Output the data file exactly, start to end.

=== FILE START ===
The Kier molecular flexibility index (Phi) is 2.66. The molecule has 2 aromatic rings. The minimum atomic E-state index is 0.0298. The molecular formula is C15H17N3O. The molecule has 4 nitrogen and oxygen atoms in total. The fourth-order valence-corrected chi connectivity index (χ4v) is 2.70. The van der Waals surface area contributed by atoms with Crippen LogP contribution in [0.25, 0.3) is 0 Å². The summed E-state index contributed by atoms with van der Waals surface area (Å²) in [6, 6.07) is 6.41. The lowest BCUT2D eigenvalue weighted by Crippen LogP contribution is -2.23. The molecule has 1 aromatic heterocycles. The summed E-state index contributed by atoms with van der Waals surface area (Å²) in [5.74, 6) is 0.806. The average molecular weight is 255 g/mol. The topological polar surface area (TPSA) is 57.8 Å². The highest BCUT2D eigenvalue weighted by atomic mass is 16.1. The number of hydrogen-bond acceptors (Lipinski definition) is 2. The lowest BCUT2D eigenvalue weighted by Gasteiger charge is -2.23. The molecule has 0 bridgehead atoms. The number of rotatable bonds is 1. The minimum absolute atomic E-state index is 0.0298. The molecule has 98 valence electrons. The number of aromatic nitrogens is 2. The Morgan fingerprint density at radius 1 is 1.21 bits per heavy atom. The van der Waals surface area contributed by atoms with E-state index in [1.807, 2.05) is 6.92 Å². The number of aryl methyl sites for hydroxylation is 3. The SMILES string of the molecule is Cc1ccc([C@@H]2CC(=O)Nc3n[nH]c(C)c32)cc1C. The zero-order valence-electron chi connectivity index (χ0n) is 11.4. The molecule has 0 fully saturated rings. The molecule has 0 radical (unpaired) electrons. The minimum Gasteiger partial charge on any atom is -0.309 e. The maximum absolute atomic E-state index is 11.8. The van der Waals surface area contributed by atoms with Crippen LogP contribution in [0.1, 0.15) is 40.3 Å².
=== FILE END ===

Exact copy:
The Kier molecular flexibility index (Phi) is 2.66. The molecule has 2 aromatic rings. The minimum atomic E-state index is 0.0298. The molecular formula is C15H17N3O. The molecule has 4 nitrogen and oxygen atoms in total. The fourth-order valence-corrected chi connectivity index (χ4v) is 2.70. The van der Waals surface area contributed by atoms with Crippen LogP contribution in [0.25, 0.3) is 0 Å². The summed E-state index contributed by atoms with van der Waals surface area (Å²) in [6, 6.07) is 6.41. The lowest BCUT2D eigenvalue weighted by Crippen LogP contribution is -2.23. The molecule has 1 aromatic heterocycles. The summed E-state index contributed by atoms with van der Waals surface area (Å²) in [5.74, 6) is 0.806. The average molecular weight is 255 g/mol. The topological polar surface area (TPSA) is 57.8 Å². The highest BCUT2D eigenvalue weighted by atomic mass is 16.1. The number of hydrogen-bond acceptors (Lipinski definition) is 2. The lowest BCUT2D eigenvalue weighted by Gasteiger charge is -2.23. The molecule has 0 bridgehead atoms. The number of rotatable bonds is 1. The minimum absolute atomic E-state index is 0.0298. The molecule has 98 valence electrons. The number of aromatic nitrogens is 2. The Morgan fingerprint density at radius 1 is 1.21 bits per heavy atom. The van der Waals surface area contributed by atoms with E-state index in [1.807, 2.05) is 6.92 Å². The number of aryl methyl sites for hydroxylation is 3. The SMILES string of the molecule is Cc1ccc([C@@H]2CC(=O)Nc3n[nH]c(C)c32)cc1C. The zero-order valence-electron chi connectivity index (χ0n) is 11.4. The molecule has 0 fully saturated rings. The molecule has 0 radical (unpaired) electrons. The minimum Gasteiger partial charge on any atom is -0.309 e. The maximum absolute atomic E-state index is 11.8. The van der Waals surface area contributed by atoms with Crippen LogP contribution in [0.1, 0.15) is 40.3 Å².